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Re: [Libvir] Proposal for dealing with host devices



On Wed, Apr 02, 2008 at 08:48:17AM -0400, Daniel Veillard wrote:
> On Wed, Apr 02, 2008 at 02:05:58AM +0100, Daniel P. Berrange wrote:
> > 
> > The following document illustrates an API for host device enumeration,
> > creation and deletion. This has a number of use cases:
> [...]
> > This all sounds like alot of data / stuff to manage, but the good news
> > is that there is already an application which does most of this for
> > us. ie HAL.  So at the basic level all we need to do is map the HAL
> > properties into a libvirt XML format for describing devices.
> 
>   Having gone though the description a couple of time, this makes sense
> to me I just have a couple of remarks:
>    - basically we are now extending libvirt to be a generic accessor
>      for host physical data it's fine because we need it but ...

Yes, that is basically correct. We have some limited host physical data
like NUMA topology, CPU capabilities. This is extending that idea to
cover devices too.

>    - if hald daemons (I have 5 hal related daemons running mon my F8 
>      desktops) had exported things in a secure way most of this would not
>      be needed, right ?

Yes & no. While this API is mostly virtualization agnostic, we'd still
need to provide a different impl for VMWare or any other hypervisor where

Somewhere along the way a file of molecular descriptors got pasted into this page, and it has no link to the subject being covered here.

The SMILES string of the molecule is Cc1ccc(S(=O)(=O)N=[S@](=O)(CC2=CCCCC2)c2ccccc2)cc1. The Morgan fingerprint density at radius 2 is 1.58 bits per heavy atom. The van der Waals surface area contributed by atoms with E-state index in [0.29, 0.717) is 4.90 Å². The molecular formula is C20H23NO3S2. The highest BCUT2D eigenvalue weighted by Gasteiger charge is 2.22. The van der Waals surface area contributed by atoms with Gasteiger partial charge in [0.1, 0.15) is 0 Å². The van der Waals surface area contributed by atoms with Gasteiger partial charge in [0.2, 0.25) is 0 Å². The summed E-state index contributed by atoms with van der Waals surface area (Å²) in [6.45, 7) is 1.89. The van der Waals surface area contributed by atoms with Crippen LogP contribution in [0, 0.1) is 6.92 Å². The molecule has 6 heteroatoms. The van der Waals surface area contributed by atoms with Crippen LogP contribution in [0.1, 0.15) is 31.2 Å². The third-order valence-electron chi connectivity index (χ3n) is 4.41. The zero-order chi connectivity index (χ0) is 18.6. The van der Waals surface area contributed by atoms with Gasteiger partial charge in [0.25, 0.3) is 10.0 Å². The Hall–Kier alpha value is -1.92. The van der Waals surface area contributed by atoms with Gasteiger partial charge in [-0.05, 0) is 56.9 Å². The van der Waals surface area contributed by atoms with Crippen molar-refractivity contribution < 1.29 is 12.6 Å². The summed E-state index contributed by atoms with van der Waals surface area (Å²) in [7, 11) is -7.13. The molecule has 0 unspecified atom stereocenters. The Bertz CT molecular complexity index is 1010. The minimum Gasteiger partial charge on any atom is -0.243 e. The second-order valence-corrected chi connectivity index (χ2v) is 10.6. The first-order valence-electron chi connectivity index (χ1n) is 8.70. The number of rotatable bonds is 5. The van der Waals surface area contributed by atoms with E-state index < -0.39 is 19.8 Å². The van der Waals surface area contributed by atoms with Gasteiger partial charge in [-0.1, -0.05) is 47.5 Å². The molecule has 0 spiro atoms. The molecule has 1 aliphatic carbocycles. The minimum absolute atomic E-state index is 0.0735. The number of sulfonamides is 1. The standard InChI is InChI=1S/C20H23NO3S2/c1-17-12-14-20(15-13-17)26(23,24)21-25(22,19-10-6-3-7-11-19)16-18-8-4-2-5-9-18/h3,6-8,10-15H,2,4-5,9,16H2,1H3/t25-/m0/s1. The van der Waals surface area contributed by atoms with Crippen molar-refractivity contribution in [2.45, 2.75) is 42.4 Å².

you don't have a Dom0 + HAl host OS available. Fortunately all our drivers
do have that currently, so its easy in the short term & by minimizing the
amount of data in the XML its practical to provide an impl for VMWare in
the future if desired.

> But having a remote secure way to access hardware data is needed, if libvirt
> is the first one to provide it, why not ! It will certainly make things
> easier for libvirt users. 

Adding remote support to HAL directly would involve adding Kerberos, SSL,
x509 support to DBus, and then defining an new security mechanism for
DBus to replace the local SELinux controls, or getting them to work cross
network. Not to mention the extra administrative setup step. So I think 
it is simpler all round to proxy it in libvirt.


> [...]
> > Now some example XML descriptions....
> [..]
> > 
> > Notice how the specific functional devices like NICs, HBAs, are
> > children of the physical USB or PCI device. This is where the
> > hierarchy comes in.
> 
>   Well except the hierarchy is not reflected at the XML structure level.
> But I understand we need to be able to isolate devices descriptions and
> this could get too complex to be represented by a tree, so that's fine.

We could define an official way to nest the <device> XML fragments, but
I can't think of any application use case (yet) where I'd want them all
nested. So I figure its best to keep it simple now.